Author(s): Kawasaki K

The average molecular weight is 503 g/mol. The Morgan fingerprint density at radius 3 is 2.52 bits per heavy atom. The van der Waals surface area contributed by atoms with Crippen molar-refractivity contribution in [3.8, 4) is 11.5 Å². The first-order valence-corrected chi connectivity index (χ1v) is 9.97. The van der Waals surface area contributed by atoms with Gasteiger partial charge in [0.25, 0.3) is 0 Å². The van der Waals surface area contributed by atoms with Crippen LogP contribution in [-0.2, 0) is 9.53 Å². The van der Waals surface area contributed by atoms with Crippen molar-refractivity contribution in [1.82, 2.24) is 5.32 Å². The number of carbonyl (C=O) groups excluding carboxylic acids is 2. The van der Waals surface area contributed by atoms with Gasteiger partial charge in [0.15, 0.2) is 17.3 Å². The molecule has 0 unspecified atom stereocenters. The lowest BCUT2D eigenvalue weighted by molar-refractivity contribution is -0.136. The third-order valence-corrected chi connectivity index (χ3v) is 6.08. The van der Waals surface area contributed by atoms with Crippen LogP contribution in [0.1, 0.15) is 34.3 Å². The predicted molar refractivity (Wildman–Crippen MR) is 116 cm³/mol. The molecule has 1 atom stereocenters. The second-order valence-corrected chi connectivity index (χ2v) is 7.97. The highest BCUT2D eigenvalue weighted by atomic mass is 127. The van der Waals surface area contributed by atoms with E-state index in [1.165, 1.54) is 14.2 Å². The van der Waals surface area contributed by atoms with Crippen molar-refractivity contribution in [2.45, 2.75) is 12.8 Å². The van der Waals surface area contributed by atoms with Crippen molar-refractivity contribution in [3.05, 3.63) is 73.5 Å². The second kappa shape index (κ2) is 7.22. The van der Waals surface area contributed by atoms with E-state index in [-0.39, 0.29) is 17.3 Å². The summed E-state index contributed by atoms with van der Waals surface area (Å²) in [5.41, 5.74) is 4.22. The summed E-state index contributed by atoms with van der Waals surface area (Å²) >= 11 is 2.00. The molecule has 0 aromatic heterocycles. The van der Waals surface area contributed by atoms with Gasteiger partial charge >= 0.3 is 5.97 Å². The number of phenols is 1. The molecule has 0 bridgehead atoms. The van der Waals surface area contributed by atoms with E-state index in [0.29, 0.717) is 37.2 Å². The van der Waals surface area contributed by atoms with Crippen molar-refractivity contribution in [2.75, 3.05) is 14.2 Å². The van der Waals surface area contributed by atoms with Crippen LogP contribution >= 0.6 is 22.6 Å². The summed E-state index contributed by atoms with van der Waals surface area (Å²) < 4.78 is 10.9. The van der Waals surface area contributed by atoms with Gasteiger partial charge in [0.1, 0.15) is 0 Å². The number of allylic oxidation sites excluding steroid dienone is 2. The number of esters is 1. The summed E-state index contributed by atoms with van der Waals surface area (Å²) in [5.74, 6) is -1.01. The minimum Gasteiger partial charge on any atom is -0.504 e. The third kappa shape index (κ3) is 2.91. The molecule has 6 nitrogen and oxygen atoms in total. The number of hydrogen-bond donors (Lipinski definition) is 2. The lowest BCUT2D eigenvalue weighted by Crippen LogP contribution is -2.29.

BACKGROUND AND OBJECTIVE: Low-energy laser irradiation has many anabolic effects such as the acceleration of bone formation. However, its effects on tooth movement, performed by bone resorption and formation, have not been well characterized. STUDY DESIGN/MATERIALS AND METHODS: A total of 10 g of orthodontic force was applied to rat molars to cause experimental tooth movement. A Ga-Al-As diode laser was used to irradiate the area around the moved tooth, and after 12 days, the amount of tooth movement was measured. Calcein was injected subcutaneously to label the newly formed alveolar bone for quantitative analysis. Immunohistochemical staining of proliferating cell nuclear antigen was performed to evaluate cellular proliferation. TRAPase staining was also performed to facilitate the identification of osteoclasts. RESULTS: In the laser irradiation group, the amount of tooth movement was significantly greater (1. 3-fold) than that of the nonirradiation group in the end of the experiment. The amount of bone formation and rate of cellular proliferation in the tension side and the number of osteoclasts in the pressure side were all significantly increased in the irradiation group when compared with the nonirradiation group (P < 0. 01). CONCLUSION: These findings suggest that low-energy laser irradiation can accelerate tooth movement accompanied with alveolar bone remodeling.